Monday, February 17, 2014

Cement, Sand, and Gravel

There is a lady in town who has a hardware store.  When I am in town I can deposit money in her bank account and she will get boats to haul cement to the village for me.  When I arrived in the village I found 81 bags of cement waiting for me.  That was great, but I needed 15 cubic meters of sand and gravel to mix with it.

In the village, sand and gravel come from the river.  Getting the gravel and hauling it to the school is a lot of work.  As you can see, the work site is much higher than the river.

First the workers had to find a good spot to get a bucket or a sack of gravel that didn't have rocks that were too large.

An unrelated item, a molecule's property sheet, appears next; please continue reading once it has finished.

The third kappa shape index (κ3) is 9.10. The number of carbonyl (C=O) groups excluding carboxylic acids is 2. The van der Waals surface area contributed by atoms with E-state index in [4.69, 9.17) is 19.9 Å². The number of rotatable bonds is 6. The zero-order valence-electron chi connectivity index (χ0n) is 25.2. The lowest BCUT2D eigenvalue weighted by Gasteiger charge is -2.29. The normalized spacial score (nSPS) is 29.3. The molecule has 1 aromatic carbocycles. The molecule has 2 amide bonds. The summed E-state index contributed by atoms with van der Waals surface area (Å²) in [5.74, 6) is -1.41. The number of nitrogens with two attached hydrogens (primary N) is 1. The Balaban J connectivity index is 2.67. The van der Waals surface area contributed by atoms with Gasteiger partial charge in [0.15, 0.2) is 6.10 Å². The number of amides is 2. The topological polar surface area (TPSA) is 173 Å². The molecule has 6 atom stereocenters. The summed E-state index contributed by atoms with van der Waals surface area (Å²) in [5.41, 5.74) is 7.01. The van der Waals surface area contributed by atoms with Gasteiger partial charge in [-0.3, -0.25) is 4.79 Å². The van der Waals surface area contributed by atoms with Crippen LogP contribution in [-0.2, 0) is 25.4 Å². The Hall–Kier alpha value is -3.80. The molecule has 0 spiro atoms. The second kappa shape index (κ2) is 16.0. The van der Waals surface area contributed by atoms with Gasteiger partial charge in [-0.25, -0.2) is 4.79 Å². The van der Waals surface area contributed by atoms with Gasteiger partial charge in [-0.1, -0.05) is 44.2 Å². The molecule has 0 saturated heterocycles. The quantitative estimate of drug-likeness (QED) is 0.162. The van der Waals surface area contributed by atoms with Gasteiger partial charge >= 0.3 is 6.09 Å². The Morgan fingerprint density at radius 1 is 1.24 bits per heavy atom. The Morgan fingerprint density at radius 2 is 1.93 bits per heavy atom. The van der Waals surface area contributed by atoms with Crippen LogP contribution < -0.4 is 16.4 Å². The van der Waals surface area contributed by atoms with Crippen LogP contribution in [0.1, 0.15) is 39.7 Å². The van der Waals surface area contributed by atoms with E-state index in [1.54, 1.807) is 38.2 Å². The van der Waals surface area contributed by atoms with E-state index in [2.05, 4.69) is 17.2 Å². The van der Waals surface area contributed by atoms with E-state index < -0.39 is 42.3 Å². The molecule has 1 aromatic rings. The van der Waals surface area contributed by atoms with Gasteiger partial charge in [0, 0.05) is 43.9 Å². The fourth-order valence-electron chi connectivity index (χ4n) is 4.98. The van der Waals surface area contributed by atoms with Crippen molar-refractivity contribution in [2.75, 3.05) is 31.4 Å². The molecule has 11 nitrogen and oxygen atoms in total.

Then they had to carry it up the steep path to the school.

It took a lot of strength and it was amazing how much gravel was carried.

Once the gravel was at the top of the hill, each carrier made his or her own pile.  Every afternoon we shoveled the piles into a large cracker can which is the standard unit of measure for gravel here.  Heidi kept a tally and when all the piles were counted the haulers followed her home for a snack and their pay.

The sand was then measured again into a volcano shaped pile, cement was added, and mixed by shovel.  It is backbreaking work.

Finally buckets of cement are poured onto the forms and the experts put on the finishing touches.

On our last full day in the village, the workers had completed not just the pads for the posts, but all the flooring, stairs from the school to the playground, and a rock path.  I couldn't believe it.  What a blessing to see so much progress!

If you want to see the final product, check out the Iron blog: 

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